Department of Art & Art History

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Visual Arts Complex
Visual Arts Complex
photo of Scott
h.chamberlin@colorado.edu
303-492-6836
BA San Francisco State University 1973
MFA Alfred University 1976

Scott Chamberlin

Professor + Area Coordinator, Ceramics

Notes on the work: For me the importance of abstraction is in its ability to be evocative in very complicated ways and in very simple, fundamental ways.  I am interested in making artwork that is understood or apprehended through involuntary or unconscious urgings, in ways other than through reason or intellect.  I want the response to be more instinctual, to come through the gut more than through the head.  This does not mean the intellect is not used, it means it is not the starting point.  I am somewhat skeptical of the intellectual response, primarily because it is often manipulated by education and fashion.  I am trying to make work that presents itself before language forms, before it can be given a name.  When one thinks about all of the ways in which communication occurs or experience is acquired, a very small portion occurs through language-based interaction.  In this very complex, information based world, it appears experience or assimilation without language is diminished.  I am trying to point out that theoretical, language based concepts might limit a fuller spectrum of experience.  I am interested in posing the question: does naming something constrict it’s meaning?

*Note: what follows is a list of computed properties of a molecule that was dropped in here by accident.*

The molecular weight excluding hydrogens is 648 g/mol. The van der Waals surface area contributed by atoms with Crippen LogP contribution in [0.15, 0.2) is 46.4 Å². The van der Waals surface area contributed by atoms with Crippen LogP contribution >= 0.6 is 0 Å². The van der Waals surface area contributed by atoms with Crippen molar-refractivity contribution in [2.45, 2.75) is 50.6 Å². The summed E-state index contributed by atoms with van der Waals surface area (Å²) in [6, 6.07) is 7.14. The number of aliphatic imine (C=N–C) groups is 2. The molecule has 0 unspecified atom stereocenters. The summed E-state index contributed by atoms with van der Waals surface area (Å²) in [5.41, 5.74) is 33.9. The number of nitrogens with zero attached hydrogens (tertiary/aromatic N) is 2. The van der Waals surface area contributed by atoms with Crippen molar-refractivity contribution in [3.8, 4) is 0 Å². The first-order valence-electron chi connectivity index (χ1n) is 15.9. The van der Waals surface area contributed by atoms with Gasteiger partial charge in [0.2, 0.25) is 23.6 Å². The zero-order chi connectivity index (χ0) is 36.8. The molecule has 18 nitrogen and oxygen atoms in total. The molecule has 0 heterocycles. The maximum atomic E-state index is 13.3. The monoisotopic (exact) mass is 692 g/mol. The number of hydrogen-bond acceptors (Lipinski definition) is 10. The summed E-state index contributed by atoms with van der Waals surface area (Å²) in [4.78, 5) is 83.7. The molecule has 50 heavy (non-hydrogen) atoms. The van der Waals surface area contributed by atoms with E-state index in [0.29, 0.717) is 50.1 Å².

Fundamentally, the nature of the work involves ideas and qualities that are not intended to be specific or particular.  I have always been drawn to the spare, basic, and economical.  I want my work to reflect this.  However, the work does make reference to many things specific, including the body.  I am interested only in particular aspects of the body and the way these various aspects might be suggestive.  The work is exploring the curious space that exists between being somewhat creepy and humorous. I am curious about the way gross or repellent things become beauty. For the work to be successful, it should be simultaneously odd and elegant, and have a connection to the erotic, perhaps reflect an unsettling mixture of strangeness and seductiveness.

The experience is never pure or easily understood.  I often wonder whether it is possible to have an irrational and at the same time pleasurable experience with a work of art.

« all faculty

  • european, 2009, terracotta 36 x 42 x 32

  • fertile matters, 2009 terracotta installation

  • heved, terracotta 24 x 20 x 10

  • hopen, 1999 32 x 12 x 10

  • ornate, 2008, terracotta 36 x 22 x 12

  • overheard conversation, 2009, terracotta 10 x 6 x 2

  • pente, 1999, terracotta 27 x 12 x 10

  • terra, 1988, terracotta 5 x 6 x 3

  • tinus1993-6ftx5ftx3ft

    tinus1993-6ftx5ftx3ft

    tinus, 1993, terracotta 6 x 5 x 3